The Round-Tailed Muskrat or Florida Water Rat is found in the mainland and islands of Florida and Southern Georgia, but nowhere else in the world.
Wet moist areas on mainland and islands. In particular, brackish waters of river deltas and swamps, as well near freshwater bogs, marshes, and around lakes with sandy bottoms and lots of aquatic vegetation. (Palmer 1954, GMNH 1999).
Unlike the muskrat, the Round-tailed muskrat has a tail that is truly round in cross-section, not flattened on the sides. It is also smaller than the muskrat, with a total body length of 381 - 546 mm (15 - 21.5 inches).
The outer fur (coarse guard hairs) is dark brown and glossy, while the dense undercoat is brown becoming gray at the base
The belly is a pale buff color.
Breeding occurs year round, though there is a peak in the fall. Gestation is 26 to 29 days. Females can produce 4 to 6 litters each year, with 1 to 4 (possibly as many as six) young per litter. Young are weaned by 21 days and become sexually mature at 90 - 100 days.
(Palmer 1954, GHNH 1999).
The round-tailed muskrat builds dome-shaped lodges made of aquatic vegetation over sphagnum moss at the bases of cypress trees or clumps of grass brush. A lodge usually has two underwater exits/entrances. Inside is a grass-lined nest chamber. Nearby are feeding platforms, elevated slightly from water, also built from matted grass. Exit holes from these platforms allow the round-tailed muskrat to evade predators such as herons, owls, hawks, snakes, and bobcats.
They are nocturnal or crepuscular, with most activity occuring just after dark and before dawn. (GMNH 1999)
They are vegetarian. The diet consists mainly of aquatic grasses as well as roots, stems, and seeds. (GMNH 1999)
There are not any recognized benefits to humans at this time. It is not important in the fur trade.
At this time, Round-Tailed Muskrats do not cause any significant damage or benefit to humans, but it does harm sugarcane, tomatoes, and beans. However, it is possible that some of the damage supposedly caused by this muskrat is actually caused by the Cotton Rat (Gingerich 1994).
The round-tailed muskrat is listed as a threatened species in the state of Georgia. It cannot be trapped or hunted. (GMNH 1999)
Neofiber combines Greek and Latin and means "new beaver." The species name, alleni is after the famous mammalogist, Arthur A. Allen. (GMNH 1999)
Kathi Hull (author), Cocoa Beach High School, Penny Mcdonald (editor), Cocoa Beach High School.
living in the Nearctic biogeographic province, the northern part of the New World. This includes Greenland, the Canadian Arctic islands, and all of the North American as far south as the highlands of central Mexico.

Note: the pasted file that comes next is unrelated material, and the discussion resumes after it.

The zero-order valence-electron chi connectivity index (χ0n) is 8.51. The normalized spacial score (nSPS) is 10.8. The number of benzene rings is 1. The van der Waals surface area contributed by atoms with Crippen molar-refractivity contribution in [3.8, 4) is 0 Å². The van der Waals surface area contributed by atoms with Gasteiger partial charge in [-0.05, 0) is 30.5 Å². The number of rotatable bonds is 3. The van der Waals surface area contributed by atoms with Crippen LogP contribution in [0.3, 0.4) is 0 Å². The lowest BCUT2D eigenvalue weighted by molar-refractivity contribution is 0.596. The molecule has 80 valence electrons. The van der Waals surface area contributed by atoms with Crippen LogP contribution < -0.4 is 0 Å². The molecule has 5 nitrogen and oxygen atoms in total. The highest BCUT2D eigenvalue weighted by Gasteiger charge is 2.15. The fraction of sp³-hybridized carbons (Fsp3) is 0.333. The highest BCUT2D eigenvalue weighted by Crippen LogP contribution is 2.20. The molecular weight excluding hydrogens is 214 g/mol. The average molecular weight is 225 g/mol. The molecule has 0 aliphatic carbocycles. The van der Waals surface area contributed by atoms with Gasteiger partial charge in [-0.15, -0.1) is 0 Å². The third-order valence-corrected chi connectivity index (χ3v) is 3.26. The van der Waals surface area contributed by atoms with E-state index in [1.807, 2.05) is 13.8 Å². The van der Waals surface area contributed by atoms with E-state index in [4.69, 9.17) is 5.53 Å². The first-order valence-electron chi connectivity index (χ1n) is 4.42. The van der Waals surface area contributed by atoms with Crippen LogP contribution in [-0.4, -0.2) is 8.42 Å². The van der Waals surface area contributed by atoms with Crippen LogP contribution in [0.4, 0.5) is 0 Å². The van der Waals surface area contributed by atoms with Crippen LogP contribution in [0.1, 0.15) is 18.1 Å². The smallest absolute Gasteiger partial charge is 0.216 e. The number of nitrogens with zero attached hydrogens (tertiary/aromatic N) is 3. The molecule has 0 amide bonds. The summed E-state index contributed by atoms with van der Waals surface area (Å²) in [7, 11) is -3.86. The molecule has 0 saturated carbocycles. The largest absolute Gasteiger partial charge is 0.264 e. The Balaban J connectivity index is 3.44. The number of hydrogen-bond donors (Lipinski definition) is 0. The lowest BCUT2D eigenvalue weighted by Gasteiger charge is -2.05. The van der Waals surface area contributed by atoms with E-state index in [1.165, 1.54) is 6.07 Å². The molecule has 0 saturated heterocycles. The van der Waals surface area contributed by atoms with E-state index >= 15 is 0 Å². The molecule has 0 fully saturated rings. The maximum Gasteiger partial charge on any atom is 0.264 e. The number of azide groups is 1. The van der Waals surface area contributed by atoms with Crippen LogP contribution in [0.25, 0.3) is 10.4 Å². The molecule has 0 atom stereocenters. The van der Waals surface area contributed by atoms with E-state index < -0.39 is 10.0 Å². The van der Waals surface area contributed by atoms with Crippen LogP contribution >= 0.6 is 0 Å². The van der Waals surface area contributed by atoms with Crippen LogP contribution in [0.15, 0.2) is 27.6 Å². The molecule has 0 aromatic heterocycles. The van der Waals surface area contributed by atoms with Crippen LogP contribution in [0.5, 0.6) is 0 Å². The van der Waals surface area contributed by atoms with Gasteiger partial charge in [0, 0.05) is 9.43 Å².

having body symmetry such that the animal can be divided in one plane into two mirror-image halves. Animals with bilateral symmetry have dorsal and ventral sides, as well as anterior and posterior ends. Synapomorphy of the Bilateria.
uses smells or other chemicals to communicate
animals that use metabolically generated heat to regulate body temperature independently of ambient temperature. Endothermy is a synapomorphy of the Mammalia, although it may have arisen in a (now extinct) synapsid ancestor; the fossil record does not distinguish these possibilities. Convergent in birds.
forest biomes are dominated by trees, otherwise forest biomes can vary widely in amount of precipitation and seasonality.
having the capacity to move from one place to another.
the area in which the animal is naturally found, the region in which it is endemic.
reproduction that includes combining the genetic contribution of two individuals, a male and a female
uses touch to communicate
The term is used in the 1994 IUCN Red List of Threatened Animals to refer collectively to species categorized as Endangered (E), Vulnerable (V), Rare (R), Indeterminate (I), or Insufficiently Known (K) and in the 1996 IUCN Red List of Threatened Animals to refer collectively to species categorized as Critically Endangered (CR), Endangered (EN), or Vulnerable (VU).
Georgia Museum of Natural History, , Georgia Department of Natural Resources. 1999. "Neofiber alleni" (On-line). Accessed 17 July 2000 at http://museum.nhm.uga.edu/~GAWildlife/Mammals/Rodentia/Muridae/Arvicolinae/nalleni.html.
Gingerich, D. 1994. Florida's Fabulous Mammals. Tampa, Florida: World Publications.
Orr, R. Mammals of North America. New York, New York: Doubleday & Company, Inc..
Palmer, R. 1954. The Mammal Guide. Garden City, New York: Doubleday & Company, Inc..